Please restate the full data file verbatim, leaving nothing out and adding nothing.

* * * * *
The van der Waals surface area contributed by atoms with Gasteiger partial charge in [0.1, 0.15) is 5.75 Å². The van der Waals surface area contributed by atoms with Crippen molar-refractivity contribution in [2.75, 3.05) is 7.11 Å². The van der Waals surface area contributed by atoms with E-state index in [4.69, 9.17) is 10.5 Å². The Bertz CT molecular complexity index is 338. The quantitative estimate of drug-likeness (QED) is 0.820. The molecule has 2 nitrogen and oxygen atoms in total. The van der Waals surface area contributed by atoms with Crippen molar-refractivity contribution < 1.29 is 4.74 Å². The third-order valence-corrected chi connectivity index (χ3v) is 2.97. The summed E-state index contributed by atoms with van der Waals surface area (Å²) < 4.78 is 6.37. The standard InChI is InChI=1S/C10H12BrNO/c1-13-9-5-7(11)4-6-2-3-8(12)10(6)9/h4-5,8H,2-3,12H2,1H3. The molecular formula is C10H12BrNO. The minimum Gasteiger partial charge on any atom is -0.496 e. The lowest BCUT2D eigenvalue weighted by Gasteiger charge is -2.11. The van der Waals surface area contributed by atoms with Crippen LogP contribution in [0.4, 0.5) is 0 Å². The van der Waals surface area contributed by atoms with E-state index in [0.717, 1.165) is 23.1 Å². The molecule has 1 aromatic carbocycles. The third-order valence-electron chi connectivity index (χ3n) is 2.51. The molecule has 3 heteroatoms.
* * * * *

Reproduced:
The van der Waals surface area contributed by atoms with Gasteiger partial charge in [0.1, 0.15) is 5.75 Å². The van der Waals surface area contributed by atoms with Crippen molar-refractivity contribution in [2.75, 3.05) is 7.11 Å². The van der Waals surface area contributed by atoms with E-state index in [4.69, 9.17) is 10.5 Å². The Bertz CT molecular complexity index is 338. The quantitative estimate of drug-likeness (QED) is 0.820. The molecule has 2 nitrogen and oxygen atoms in total. The van der Waals surface area contributed by atoms with Crippen molar-refractivity contribution < 1.29 is 4.74 Å². The third-order valence-corrected chi connectivity index (χ3v) is 2.97. The summed E-state index contributed by atoms with van der Waals surface area (Å²) < 4.78 is 6.37. The standard InChI is InChI=1S/C10H12BrNO/c1-13-9-5-7(11)4-6-2-3-8(12)10(6)9/h4-5,8H,2-3,12H2,1H3. The molecular formula is C10H12BrNO. The minimum Gasteiger partial charge on any atom is -0.496 e. The lowest BCUT2D eigenvalue weighted by Gasteiger charge is -2.11. The van der Waals surface area contributed by atoms with Crippen LogP contribution in [0.4, 0.5) is 0 Å². The van der Waals surface area contributed by atoms with E-state index in [0.717, 1.165) is 23.1 Å². The molecule has 1 aromatic carbocycles. The third-order valence-electron chi connectivity index (χ3n) is 2.51. The molecule has 3 heteroatoms.